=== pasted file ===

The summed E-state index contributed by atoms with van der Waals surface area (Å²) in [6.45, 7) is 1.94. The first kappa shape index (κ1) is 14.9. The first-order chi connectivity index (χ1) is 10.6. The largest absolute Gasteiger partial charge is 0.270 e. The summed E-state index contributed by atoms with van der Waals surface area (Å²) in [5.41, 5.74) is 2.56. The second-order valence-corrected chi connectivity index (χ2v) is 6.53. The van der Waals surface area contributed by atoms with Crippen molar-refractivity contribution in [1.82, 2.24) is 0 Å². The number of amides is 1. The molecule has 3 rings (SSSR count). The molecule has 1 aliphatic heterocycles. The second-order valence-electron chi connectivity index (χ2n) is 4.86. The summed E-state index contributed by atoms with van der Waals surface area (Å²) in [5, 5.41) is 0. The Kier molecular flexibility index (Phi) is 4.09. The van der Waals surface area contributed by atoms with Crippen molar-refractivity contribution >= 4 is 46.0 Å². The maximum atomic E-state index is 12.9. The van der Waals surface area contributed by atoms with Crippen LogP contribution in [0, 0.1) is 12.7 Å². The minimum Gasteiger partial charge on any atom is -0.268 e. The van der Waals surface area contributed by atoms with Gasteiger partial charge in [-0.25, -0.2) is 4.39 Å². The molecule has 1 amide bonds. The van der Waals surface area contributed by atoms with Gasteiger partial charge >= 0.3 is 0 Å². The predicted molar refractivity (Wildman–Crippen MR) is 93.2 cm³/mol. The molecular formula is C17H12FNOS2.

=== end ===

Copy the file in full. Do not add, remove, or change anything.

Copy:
The summed E-state index contributed by atoms with van der Waals surface area (Å²) in [6.45, 7) is 1.94. The first kappa shape index (κ1) is 14.9. The first-order chi connectivity index (χ1) is 10.6. The largest absolute Gasteiger partial charge is 0.270 e. The summed E-state index contributed by atoms with van der Waals surface area (Å²) in [5.41, 5.74) is 2.56. The second-order valence-corrected chi connectivity index (χ2v) is 6.53. The van der Waals surface area contributed by atoms with Crippen molar-refractivity contribution in [1.82, 2.24) is 0 Å². The number of amides is 1. The molecule has 3 rings (SSSR count). The molecule has 1 aliphatic heterocycles. The second-order valence-electron chi connectivity index (χ2n) is 4.86. The summed E-state index contributed by atoms with van der Waals surface area (Å²) in [5, 5.41) is 0. The Kier molecular flexibility index (Phi) is 4.09. The van der Waals surface area contributed by atoms with Crippen molar-refractivity contribution >= 4 is 46.0 Å². The maximum atomic E-state index is 12.9. The van der Waals surface area contributed by atoms with Crippen LogP contribution in [0, 0.1) is 12.7 Å². The minimum Gasteiger partial charge on any atom is -0.268 e. The van der Waals surface area contributed by atoms with Gasteiger partial charge in [-0.25, -0.2) is 4.39 Å². The molecule has 1 amide bonds. The van der Waals surface area contributed by atoms with Gasteiger partial charge >= 0.3 is 0 Å². The predicted molar refractivity (Wildman–Crippen MR) is 93.2 cm³/mol. The molecular formula is C17H12FNOS2.